New York Times article about American college graduates getting jobs in China. I just spent 10 days in China teaching at Peking University. And had dinner with a 2007 Duke graduate, Damjan Denoble, who also attended and blogged the classes. He has also started a business in China.
He has several recent posts that are interesting, one responding to a comment on freeforall from another Duke student, Danny Mammo, about how doctors are paid in China and the incentives involved.
Here is Damjan's blog of the last lecture I gave at Peking University. Interestingly, they asked me to talk about the current US reform which wasn't the plan at the start of the week. So, I tried to give them more a 'what not to do' as opposed to telling them 'what to do' in large part because I am not sure what they should do. Of particular worry was two things I heard. (1) many students saying to me they could incentivize the uptake of private insurance via making employer paid premiums tax free...good way to boost it in the short run, but later.....(2) And one student said payroll taxes would be a good way to fund insurance for elderly Chinese because China has ended its one child policy, and now couples can have two, so there will be lots of payroll tax payers over the next 30 years or so (they have set goal to cover all persons within 20-30 years)! I almost fell on the ground and had a seizure and muttered to him "but if the next generation is smaller there will be a financing problem" and he said "we will worry about that then!"
Damjan also has an interesting post of Traditional Chinese Medicine, and prescribing generally in Chinese health reform. This post notes that nearly half of chinese expenditures are for medicines which is much higher than high income nations (US and most of the usual suspects are between 10-15% of total system spending). Now physicians, whether TCM or western trained both prescribe and dispense and the dispensing is a large source of income. Damjan and others think this needs to be separated, but the cultural context is important.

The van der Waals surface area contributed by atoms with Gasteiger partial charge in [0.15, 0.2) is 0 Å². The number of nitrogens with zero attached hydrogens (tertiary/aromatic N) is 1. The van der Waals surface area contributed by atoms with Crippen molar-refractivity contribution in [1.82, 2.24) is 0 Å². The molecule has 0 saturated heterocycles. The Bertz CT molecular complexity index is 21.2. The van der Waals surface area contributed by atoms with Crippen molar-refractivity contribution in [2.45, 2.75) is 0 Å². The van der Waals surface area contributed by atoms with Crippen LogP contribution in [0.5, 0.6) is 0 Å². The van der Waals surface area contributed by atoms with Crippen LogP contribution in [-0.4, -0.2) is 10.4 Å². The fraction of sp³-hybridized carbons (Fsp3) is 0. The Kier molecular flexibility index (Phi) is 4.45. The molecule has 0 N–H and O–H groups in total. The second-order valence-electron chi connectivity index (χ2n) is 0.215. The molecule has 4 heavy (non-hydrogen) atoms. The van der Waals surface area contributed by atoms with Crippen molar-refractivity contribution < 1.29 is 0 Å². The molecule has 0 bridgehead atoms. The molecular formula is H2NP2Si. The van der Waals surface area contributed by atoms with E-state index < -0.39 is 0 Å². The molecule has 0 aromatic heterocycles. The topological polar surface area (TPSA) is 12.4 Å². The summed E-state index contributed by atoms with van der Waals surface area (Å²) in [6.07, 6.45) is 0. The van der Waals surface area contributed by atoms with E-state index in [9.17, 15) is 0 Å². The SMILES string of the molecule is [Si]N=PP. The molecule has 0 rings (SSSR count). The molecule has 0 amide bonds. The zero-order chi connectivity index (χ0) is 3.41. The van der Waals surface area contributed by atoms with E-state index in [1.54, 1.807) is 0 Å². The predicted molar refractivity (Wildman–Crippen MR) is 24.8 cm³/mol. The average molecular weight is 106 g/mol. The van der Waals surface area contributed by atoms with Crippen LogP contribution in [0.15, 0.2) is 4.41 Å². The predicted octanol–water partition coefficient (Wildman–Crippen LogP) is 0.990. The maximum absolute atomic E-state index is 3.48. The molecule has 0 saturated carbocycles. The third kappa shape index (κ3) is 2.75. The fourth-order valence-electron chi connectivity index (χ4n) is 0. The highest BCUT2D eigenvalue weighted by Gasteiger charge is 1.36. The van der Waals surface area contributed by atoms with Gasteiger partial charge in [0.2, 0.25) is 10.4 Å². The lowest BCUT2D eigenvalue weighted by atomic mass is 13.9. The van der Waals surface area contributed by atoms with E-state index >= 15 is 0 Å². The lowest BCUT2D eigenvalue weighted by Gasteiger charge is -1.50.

The last day I was in China I was just loitering around and went into a very large drugstore. It was fascinating. They had raw ingredients for traditional chinese medicine (like herbs, roots, animal parts, etc.) and they would compound a medicine for you. They also had packaged TCM, much of it with English labels because lots is exported apparently. This was more likely to be things I had heard of like Gingko Biloba, or ginger or ginseng, etc. but lots of other stuff too. And they also had western medicine, including pharmaceuticals for sale. A quick look showed several anti-biotics (Cipro, Amocicillin), blood pressure medicine (nifedipine), and Selexa, which I think is an anti-depressant. I think for lots of folks, especially those with little money, the pharmacy and the pharmacist serves as a type of primary care doctor.
Bottom line from my visit to China:
(1) I think I am going to try and learn some chinese. Both so I can speak a bit if I go back and teach, but also just a nagging in my gut that told me it will increasingly be important to communicate in Chinese.
(2) Paradox. If you like markets, you will love China. There is a market for everything. It is essentially the Wild Wild West, but with 1.4 Billion people and the biggest army in the world. And getting ready to celebrate 60 years (on Oct. 1) since the founding of the people's republic of China where Hu Jintao will review the People's Liberation Army marching past in front of the picture of Mao Zedong in Tianamen Square and then saying that unfettered capitalism is just the next step in Chinese socialism.... I am sure we Americans are paradoxical from afar (heck from up close).
All in all, a great trip.